If you build it, they just might come.
May 21, 2011
The Alewife T station is near the intersection of Route 2 (a multilane highway) and Route 16, near the Cambridge-Arlington border. The T stops there, because back when they were extending it, the further out burbs (in particular, I am told, Arlington) wanted to “preserve property values”. They did, in fact, succeed in this, unlike Davis Square, where they tripled. Route 2 also effectively ends there, because Cambridge also wanted to preserve property values, in the usual sense of the phrase (cars, not so good for property values).
And so, because the T doesn’t reach quite as far as all the potential commuters, and because the high-speed road ends right there, we get monster traffic jams, Monday through Friday. The garage fills, it would be difficult to expand, and even if they did, the traffic jams would get even worse. If only there were some other way to get people to the subway, besides cars.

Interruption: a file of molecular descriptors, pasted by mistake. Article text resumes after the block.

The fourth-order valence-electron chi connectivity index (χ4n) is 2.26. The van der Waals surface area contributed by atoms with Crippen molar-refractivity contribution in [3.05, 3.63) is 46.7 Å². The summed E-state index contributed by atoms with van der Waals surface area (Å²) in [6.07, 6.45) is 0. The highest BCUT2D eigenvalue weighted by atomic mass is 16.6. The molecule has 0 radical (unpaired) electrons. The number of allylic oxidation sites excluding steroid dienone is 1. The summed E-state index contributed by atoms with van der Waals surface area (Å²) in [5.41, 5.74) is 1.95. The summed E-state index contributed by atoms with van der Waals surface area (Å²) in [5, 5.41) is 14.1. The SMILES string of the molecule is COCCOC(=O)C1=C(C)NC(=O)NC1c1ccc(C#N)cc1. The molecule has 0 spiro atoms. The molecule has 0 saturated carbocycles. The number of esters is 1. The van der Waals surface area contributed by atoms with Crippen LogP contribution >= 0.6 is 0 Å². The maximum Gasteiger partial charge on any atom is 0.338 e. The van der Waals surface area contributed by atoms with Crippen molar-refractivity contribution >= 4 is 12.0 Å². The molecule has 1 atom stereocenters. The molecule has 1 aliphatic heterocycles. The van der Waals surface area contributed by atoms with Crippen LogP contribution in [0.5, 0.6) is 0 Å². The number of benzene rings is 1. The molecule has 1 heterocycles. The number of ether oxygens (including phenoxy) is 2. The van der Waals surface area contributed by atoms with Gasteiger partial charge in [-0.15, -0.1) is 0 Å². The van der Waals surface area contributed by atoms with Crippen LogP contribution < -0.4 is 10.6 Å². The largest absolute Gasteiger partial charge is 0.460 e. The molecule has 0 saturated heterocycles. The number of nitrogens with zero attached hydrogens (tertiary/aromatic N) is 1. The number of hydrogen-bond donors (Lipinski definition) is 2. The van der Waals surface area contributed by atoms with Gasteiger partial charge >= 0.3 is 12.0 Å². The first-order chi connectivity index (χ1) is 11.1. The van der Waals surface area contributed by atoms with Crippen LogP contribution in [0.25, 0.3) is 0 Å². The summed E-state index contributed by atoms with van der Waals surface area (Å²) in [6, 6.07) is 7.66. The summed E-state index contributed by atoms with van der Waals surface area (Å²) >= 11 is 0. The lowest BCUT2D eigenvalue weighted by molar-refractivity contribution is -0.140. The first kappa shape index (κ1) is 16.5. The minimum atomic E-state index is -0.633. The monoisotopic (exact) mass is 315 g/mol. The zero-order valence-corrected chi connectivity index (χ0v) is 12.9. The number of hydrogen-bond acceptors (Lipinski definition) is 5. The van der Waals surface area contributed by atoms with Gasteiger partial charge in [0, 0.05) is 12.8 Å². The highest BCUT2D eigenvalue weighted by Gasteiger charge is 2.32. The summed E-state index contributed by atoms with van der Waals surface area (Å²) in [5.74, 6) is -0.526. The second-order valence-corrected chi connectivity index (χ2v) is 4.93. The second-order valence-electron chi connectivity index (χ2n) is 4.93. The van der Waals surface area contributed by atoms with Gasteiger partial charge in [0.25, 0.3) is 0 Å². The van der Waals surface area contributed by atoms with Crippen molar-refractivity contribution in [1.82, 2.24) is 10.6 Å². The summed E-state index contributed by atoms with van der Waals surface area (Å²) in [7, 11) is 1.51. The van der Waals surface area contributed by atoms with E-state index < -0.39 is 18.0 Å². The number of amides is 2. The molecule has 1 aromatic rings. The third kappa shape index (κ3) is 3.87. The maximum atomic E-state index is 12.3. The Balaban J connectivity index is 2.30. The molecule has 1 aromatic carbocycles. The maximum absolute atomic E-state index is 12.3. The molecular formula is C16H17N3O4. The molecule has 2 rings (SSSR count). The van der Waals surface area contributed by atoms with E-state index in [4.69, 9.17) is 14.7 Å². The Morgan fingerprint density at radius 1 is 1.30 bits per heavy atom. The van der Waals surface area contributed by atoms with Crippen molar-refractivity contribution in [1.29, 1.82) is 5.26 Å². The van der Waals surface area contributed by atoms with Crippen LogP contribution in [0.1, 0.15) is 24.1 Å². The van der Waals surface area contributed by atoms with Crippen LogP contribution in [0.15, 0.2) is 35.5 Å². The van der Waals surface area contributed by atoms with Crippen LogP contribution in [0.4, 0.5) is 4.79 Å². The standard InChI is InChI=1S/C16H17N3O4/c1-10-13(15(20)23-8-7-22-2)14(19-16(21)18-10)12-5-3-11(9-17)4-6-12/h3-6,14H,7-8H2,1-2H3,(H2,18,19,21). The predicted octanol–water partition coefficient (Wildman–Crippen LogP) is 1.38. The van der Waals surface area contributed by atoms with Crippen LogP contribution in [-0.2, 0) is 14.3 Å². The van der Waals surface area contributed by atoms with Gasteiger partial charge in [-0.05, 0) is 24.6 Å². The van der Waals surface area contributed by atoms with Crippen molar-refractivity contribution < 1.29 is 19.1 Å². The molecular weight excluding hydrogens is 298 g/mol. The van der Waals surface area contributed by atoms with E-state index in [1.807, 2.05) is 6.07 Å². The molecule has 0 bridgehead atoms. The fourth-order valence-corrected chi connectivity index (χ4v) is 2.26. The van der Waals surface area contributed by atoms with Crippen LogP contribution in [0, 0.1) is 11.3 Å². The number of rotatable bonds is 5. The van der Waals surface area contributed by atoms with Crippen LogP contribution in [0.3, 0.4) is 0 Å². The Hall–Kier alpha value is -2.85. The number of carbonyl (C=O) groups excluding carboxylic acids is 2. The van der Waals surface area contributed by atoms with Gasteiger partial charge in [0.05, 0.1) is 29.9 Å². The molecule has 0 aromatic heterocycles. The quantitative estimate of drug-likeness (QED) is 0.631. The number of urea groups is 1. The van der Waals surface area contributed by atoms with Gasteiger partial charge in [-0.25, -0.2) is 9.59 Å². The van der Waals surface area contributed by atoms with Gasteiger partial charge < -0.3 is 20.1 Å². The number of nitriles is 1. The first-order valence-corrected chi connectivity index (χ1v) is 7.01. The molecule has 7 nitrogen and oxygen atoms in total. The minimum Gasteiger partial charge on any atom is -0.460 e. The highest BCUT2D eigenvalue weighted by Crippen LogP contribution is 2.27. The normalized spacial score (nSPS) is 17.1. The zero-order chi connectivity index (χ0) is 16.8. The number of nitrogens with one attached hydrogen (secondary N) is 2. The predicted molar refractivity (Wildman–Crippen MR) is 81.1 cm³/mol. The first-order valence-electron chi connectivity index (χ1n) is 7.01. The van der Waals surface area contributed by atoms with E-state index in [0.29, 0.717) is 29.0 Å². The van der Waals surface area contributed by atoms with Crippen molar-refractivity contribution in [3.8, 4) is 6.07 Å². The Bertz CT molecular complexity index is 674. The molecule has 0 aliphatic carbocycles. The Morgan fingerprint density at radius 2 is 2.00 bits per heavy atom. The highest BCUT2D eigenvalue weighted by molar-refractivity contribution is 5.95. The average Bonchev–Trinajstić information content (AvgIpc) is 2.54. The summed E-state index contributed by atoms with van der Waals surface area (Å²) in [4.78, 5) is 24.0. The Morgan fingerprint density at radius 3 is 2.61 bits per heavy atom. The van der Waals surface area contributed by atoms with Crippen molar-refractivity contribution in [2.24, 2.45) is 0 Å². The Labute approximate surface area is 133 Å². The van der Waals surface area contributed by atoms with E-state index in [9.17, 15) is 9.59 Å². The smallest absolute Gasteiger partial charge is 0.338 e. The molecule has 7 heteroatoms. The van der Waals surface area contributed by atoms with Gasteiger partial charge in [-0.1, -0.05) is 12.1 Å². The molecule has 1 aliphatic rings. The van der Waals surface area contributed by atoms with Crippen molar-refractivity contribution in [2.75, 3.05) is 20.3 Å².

These racks (below) are the only ones that aren’t crammed full of bikes. This is the Pedal&Park on the Cambridge side of the station, not easily reached from the other side where all the other bike parking is.
Something to consider, if someone proposes to add more road capacity for cars, is if the additional capacity would just lead to more traffic, instead of relieving traffic. Look at these racks — they built more, and they filled right up — with bicycles. Allegedly less convenient than cars, certainly less able to take advantage of open road at high speeds, and certainly a much smaller fraction of transportation, yet when the capacity was added, poof, it was consumed. Remember this, if you think you can cure car traffic problems by expanding roads.